Negotiating Neoliberalism: Informalisation and Reformalisation of Industrial Relations in Norway's Agricultural Industry in the 21st Century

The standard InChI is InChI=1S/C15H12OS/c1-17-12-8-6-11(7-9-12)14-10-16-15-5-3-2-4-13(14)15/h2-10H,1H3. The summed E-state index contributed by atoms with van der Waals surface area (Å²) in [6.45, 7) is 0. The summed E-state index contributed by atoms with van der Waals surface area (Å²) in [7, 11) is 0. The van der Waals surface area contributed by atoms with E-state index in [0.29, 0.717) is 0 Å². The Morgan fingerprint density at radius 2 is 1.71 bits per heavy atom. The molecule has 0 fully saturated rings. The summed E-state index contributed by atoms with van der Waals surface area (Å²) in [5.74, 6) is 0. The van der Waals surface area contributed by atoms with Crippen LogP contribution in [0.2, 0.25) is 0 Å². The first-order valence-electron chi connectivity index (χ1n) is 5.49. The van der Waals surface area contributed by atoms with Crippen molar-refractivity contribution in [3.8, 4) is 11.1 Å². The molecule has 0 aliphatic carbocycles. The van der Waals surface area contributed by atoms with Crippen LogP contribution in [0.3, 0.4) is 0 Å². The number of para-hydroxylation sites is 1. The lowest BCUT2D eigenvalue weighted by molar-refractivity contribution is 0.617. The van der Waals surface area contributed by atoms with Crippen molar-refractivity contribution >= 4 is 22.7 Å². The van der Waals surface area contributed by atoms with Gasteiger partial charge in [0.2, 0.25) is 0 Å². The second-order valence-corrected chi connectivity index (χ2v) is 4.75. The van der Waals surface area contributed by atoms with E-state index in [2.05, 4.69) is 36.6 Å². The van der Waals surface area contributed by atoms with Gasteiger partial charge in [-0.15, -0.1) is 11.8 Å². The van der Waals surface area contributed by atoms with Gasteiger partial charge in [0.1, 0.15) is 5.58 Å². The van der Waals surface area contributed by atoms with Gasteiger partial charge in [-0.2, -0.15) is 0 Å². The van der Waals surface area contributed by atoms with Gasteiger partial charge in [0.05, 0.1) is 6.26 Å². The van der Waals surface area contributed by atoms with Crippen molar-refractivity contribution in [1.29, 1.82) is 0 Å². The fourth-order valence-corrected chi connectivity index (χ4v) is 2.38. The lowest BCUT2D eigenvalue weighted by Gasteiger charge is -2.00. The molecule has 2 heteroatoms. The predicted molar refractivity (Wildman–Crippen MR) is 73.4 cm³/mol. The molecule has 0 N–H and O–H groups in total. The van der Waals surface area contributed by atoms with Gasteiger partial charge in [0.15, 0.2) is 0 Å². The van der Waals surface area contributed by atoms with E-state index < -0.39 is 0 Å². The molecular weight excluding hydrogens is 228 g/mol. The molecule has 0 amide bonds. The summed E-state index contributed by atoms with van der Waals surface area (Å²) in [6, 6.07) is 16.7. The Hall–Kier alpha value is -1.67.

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The flow of flexible and inexpensive low‐skilled manual labour across national borders has become a defining feature of the contemporary global political economy, often accompanied by neoliberalist labour market reforms and growth in the informalisation of labour relations in receiving economies. As a result, immigrant workers experience precarious and deteriorating wage and work arrangements. I discuss whether these are inevitable processes by analysing one particular case, that of the Norwegian agricultural industry since the turn of the century. In the first years after 2000, a growing number of low‐skilled Eastern European immigrants in Norway's agricultural industry faced precarious work arrangements as the industry drifted toward informalisation. Yet labour relations in Norwegian agriculture have since seen signs of reformalisation, resulting in higher wages and improved working conditions. I examine the characteristics of Norwegian society and its agricultural industry that have facilitated the reformalisation process. Important is the presence of strong and long‐lasting institutionalised structures of cooperation and negotiation between state agents and representatives of labour and capital, which promote more than economic rationalities among the industry's employers. The analysis builds on a mixed methods approach that addresses both macro and micro levels, as well as both institutionalised ‘objective facts’ and actors' subjective interpretations, by use of various quantitative and qualitative materials.